Saturday, December 6, 2014

At ASH, BMS's Opdivo® (Nivolumab) Outshines Merck's Keytruda® (Pembrolizumab) In Hodgkin's Lymphoma

It is still pretty early-on, in these particular clinical trial processes, and only partial results are available from the ongoing trials (i.e., not remotely complete) -- so the data sets are smallish -- and, I suppose, in fairness -- they could reverse, as the deeper results sets are tallied. But on the current partial results at ASH, this weekend, it looks like nivolumab, branded as Opdivo® by BMS, is pulling away from Merck's Keytruda®. Both are broad-acting anti PD-1 oncology agents. Both have shown revolutionary effectiveness in a surprisingly wide range of cancers. But nivolumab may be showing more robust efficacy here, just as we predicted about a half-year ago, now.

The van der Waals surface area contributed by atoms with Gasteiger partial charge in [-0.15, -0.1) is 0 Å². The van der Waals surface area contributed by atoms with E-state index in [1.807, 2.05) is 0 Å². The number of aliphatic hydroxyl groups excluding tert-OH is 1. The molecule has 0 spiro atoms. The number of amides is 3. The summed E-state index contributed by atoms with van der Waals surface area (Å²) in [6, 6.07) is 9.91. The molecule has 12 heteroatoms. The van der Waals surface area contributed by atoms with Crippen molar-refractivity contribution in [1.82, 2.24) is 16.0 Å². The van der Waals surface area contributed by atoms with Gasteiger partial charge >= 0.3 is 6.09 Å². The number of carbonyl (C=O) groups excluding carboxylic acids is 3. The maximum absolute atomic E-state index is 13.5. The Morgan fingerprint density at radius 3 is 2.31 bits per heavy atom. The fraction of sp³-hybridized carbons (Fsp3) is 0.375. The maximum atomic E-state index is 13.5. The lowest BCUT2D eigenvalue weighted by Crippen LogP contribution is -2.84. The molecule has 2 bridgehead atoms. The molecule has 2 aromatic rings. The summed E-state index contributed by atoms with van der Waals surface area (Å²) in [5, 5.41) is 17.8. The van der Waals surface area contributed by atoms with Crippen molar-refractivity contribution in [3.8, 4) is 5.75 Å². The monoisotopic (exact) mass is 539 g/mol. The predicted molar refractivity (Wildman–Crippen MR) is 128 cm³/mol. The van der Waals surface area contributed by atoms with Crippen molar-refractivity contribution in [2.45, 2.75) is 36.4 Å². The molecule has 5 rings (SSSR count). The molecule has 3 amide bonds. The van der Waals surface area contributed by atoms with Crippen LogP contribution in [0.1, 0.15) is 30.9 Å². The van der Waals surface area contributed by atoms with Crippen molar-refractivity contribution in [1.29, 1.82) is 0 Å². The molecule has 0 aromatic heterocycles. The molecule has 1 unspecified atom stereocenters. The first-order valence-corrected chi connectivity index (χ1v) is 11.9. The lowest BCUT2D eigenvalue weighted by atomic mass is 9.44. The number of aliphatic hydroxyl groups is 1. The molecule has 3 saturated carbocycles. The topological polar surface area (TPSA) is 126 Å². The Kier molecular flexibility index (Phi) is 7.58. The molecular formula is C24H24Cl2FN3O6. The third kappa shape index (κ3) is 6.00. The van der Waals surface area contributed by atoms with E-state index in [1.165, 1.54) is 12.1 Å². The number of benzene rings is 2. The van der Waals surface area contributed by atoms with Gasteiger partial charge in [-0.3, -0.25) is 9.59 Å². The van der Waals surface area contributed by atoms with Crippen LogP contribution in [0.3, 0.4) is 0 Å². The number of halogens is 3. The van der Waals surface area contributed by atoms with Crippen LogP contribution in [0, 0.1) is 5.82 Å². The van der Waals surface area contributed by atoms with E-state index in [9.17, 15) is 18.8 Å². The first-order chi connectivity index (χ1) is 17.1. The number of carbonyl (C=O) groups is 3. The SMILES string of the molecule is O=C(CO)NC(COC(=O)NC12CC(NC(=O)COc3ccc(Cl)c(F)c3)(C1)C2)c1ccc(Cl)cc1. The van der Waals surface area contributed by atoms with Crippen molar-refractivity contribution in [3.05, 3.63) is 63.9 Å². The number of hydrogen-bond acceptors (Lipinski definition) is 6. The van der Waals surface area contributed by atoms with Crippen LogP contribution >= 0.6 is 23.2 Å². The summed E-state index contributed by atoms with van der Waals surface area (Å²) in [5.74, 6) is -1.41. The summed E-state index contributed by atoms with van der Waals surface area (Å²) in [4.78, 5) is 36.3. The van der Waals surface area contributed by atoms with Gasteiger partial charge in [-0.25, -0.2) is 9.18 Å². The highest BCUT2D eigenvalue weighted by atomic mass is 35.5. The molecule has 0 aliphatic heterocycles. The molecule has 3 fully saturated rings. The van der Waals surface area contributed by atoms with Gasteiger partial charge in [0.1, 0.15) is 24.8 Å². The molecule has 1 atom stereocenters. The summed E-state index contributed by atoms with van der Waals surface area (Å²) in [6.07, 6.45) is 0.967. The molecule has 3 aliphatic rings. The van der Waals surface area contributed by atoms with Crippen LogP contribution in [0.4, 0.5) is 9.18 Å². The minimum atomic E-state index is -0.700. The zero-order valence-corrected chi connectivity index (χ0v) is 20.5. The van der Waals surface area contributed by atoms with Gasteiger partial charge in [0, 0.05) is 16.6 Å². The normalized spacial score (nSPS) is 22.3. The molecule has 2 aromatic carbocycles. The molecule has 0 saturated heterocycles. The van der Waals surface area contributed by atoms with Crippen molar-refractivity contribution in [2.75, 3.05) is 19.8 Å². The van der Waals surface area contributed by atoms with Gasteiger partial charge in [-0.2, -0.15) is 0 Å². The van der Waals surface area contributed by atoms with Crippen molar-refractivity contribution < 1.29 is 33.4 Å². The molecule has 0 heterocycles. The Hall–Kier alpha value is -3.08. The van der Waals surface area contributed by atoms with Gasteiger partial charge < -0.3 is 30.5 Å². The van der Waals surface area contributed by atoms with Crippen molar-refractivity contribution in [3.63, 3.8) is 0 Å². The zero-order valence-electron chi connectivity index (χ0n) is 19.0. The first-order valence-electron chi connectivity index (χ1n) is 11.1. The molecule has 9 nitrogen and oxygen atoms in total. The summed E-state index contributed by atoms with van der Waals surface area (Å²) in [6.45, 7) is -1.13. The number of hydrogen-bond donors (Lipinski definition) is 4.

In any event, here's the erstwhile John Carroll's take, for FierceBiotech, on the ground in San Francisco, at ASH:

. . . .Bristol-Myers' Opdivo could start breaking away from Merck's drug with better efficacy results. Bristol has achieved an 87% response rate in an early Hodgkin lymphoma study of its own. . . .

For Bristol-Myers' Opdivo (nivolumab, the 87% response rate broke down into a 17% complete response rate with 70% achieving a partial response. 13% experienced stable disease. "Of the patients who achieved a complete and partial response, 60% (n=12) had their first response within eight weeks (range: 3-39 weeks), investigators reported. "Data from the study also showed a progression-free survival rate of 86% at 24 weeks, meaning patients lived six months longer without their disease worsening. . . ."

Obviously, there are a range of studies -- on other cancers -- underway. And so, the results will be manifold, in the coming months, but we will stick with our prediction that BMS wins the day, here. A great evening up north here, to stay warm by the fire. . . so I will. . . .

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